For both categories of respondents, the satisfaction rate by question is presented below.

Survey Questions

Anglophone Respondents

Francophone Respondents

The material and tools provided for my work, including software and other automated tools, are available in the official language of my choice.



When I prepare written materials, including electronic mail, I feel free to use the official language of my choice.



When I communicate with my immediate supervisor, I feel free to use the official language of my choice.



During meetings in my work unit, I feel free to use the official language of my choice.



The training offered by my work unit is in the official language of my choice.




Participation of English-speaking and French-speaking Canadians  Part VI of the Official Languages Act (10%)

Overall, the workforce is 24.4% Francophone.

In Quebec, excluding the NCR, the workforce is 8.3% Anglophone.

(Source: CRA, December 31, 2008)


Development of Official Language Minority Communities and Promotion of Linguistic Duality  Part VII of the Official Languages Act (20%)

The CRA has permanent mechanisms in place to ensure strategic planning and program and policy development take into account the promotion of linguistic duality and support the development of official language minority communities (OLMCs). In light of this commitment, directors review memoranda to Cabinet and Treasury Board submissions to ensure the Agency considers any impacts on OLMCs, and the template used to prepare these documents includes a section on official languages matters. The process for preparing the branch and regional reports that contribute to the annual review submitted to the Canada Public Service Agency also strengthens this commitment.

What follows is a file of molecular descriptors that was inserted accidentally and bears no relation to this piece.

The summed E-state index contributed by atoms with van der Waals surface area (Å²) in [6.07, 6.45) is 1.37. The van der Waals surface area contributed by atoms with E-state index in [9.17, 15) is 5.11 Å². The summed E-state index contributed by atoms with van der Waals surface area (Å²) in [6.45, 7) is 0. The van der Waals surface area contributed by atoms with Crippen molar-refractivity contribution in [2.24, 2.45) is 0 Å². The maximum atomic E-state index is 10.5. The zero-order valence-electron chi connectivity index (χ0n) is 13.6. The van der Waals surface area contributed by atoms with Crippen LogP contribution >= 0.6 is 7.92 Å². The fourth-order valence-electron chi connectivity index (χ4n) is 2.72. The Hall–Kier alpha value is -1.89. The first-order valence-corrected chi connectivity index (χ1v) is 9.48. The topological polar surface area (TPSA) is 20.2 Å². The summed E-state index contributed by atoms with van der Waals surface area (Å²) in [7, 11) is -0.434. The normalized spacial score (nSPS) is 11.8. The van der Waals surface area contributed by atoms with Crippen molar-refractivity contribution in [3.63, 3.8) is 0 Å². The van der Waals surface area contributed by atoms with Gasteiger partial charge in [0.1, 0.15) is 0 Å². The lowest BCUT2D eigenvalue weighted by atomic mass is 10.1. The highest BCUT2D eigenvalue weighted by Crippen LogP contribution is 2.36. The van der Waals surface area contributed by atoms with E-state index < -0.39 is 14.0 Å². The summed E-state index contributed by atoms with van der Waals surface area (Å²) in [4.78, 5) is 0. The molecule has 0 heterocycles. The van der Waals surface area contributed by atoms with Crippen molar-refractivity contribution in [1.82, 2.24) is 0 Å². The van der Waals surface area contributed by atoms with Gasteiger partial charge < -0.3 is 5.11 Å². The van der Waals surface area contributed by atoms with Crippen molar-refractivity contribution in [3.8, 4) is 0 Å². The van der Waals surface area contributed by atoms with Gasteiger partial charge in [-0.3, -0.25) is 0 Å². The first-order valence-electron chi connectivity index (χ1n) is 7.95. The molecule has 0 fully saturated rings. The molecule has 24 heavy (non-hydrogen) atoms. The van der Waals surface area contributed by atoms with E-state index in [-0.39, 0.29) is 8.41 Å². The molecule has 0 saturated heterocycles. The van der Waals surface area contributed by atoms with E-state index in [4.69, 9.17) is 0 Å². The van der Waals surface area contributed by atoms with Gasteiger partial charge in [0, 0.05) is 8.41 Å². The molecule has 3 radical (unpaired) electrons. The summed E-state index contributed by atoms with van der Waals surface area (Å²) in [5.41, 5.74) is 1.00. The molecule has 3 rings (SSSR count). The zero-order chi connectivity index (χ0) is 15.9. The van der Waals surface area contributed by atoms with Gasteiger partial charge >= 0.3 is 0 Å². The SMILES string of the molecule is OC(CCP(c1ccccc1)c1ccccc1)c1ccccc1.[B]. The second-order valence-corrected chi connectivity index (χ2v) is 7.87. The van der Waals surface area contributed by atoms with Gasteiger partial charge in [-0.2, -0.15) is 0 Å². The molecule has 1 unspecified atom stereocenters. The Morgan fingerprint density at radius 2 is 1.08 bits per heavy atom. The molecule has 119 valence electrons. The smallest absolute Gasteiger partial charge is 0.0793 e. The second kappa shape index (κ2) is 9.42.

A representative of the CRA participates in the Canadian Heritage committee on Part VII and informs official languages champions, and hence the members of the Agency Management Committee, of new developments on this subject.

As in other regions, the Pacific region meets regularly with several Francophone community associations, such as the Fédération des communautés francophones et acadienne du Canada. The region assists this group with translation services. The region also provided a payroll deduction information session to a group of Francophone women entrepreneurs, and plans additional tax information sessions in French. To increase the number of bilingual employees at the CRA, the Pacific region invited students from a Francophone community college to an open house at the regional call centre on October 8, 2008. The event provided information on the external selection process to potential candidates and introduced them to the working conditions of the call centre. As a result, 17 of the 26 students who participated applied for a position.

The Atlantic region participated in an event held by Canadian Parents for French to encourage French immersion high school students to continue their university studies in French. It also presented a DVD developed by the Fédération des francophones de Terre-Neuve et du Labrador and the Conseil scolaire francophone provincial. The Atlantic region is a member of the Francophone Affairs Steering Committee.

In March 2009, an official languages advisor from the CRA received the Cornouiller d’or award, which recognizes the exceptional contribution of civil servants to the development of the Francophonie in British Columbia.

Most offices within the Ontario region are conducting outreach activities with OLMCs, including presentations at local schools on tax-related issues such as the underground economy and filing tax forms, and volunteer tax information sessions. The Ontario region has started work on a Web site that will include a list of OLMC organizations, planned outreach activities and best practices regarding Part VII.

The Prairie region has posted a practical guide for achieving Part VII and other tools on the “Partners in Official Languages” page of its regional human resources Web site.

At headquarters, the Legislative Policy and Regulatory Affairs Branch actively advertises its ability to give presentations to OLMCs in other parts of Canada outside the NCR.


Overall Rating